• Bears require large tracts of wild habitat with rich, diverse and seasonal foods like berries, roots and salmon. Bears are integral to the functioning of these ecosystems. For example, when digging for food they aerate the soil, and by feasting on salmon they make food available to scavengers and transfer rich nutrients from river to forest.

The threat

The biggest threat to the grizzly bear’s survival is loss of habitat due to human activities, including resource extraction, infrastructure development (such as roads), and encroachment of human settlements. These activities also fragment the landscape, isolating small populations and their breeding potential. In Canada, only 7% of the grizzly bears’ range is protected by law.

The cumulative impacts of these various development pressures is compounded by human-related mortality of individual bears. Of the nine threatened grizzly bear populations across BC, five are located in the Coast to Cascades region of southern BC. Although hunting grizzlies is banned in these areas, poaching, defensive shootings, garbage-related conflicts, and vehicle and train collisions continue to pose a threat.

Grizzly bears in southwest BC will remain at risk until conservation measures are made a priority and integrated into land use planning.

Did you know?

There are fewer than 300 known grizzly bears the Coast to Cascade region!

  • Garibaldi-Pitt region: 2 bears
  • Squmaish-Lillooet: 59 bears
  • South Chilcotin Ranges: 203 bears
  • Stein-Nahatlatch: 24 bears
  • North Cascades: 6 bears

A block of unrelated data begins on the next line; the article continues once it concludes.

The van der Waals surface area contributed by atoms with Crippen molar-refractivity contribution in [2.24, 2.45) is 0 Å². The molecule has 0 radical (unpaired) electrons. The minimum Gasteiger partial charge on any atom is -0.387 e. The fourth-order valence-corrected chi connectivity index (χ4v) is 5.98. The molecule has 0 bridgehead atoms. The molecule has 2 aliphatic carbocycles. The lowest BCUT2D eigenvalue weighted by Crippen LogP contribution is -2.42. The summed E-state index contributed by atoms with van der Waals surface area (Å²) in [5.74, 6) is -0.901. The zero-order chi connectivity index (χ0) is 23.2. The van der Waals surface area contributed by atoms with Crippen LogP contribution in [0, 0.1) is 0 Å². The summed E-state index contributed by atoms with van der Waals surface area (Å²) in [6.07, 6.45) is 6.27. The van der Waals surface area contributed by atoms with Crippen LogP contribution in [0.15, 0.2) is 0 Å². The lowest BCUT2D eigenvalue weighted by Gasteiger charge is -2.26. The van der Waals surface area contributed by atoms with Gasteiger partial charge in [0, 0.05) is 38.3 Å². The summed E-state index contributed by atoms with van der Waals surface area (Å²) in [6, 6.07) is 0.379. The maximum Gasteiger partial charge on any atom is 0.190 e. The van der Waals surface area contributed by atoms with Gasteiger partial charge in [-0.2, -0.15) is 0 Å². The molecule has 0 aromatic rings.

What CPAWS is doing

The Coast to Cascades Grizzly Bear Recovery Initiative is a new collaborative effort between CPAWS-BC and several other groups and First Nations to reverse the decline of grizzly bear populations in southwest BC. We are calling on British Columbia to undertake efforts to restore five grizzly bear populations in southwest BC to healthy numbers by better protecting them from human-caused deaths and further loss and fragmentation of their habitat. A key part of this effort will involve raising public awareness of this species’ current rate of decline, and generate support from local communities to help combat this. Throughout the coming year we will be working with local residents to talk about grizzly bears and the role we can all play.

We seek to generate support for the creation of grizzly recovery strategies and habitat security measures. Securing grizzly bear habitat will also make the landscape more resilient to climate change and will help maintain the ecological integrity of major watersheds in southwest British Columbia.

Can grizzly bears count on you?

  • Sign up below to take action and find out about opportunities to protect wild habitats. 
  • Follow the Coast to Cascade Grizzly Bear Initiative on Twitter and Facebook to keep up to date on ways of helping out.
  • Share the movie "Why Bears?" with your school, community and friends, and help inspire others!
  • Learn more about researchers and organizations doing work to protect wild places and the animals that live there. Show support by volunteering, donating, or by promoting their work to other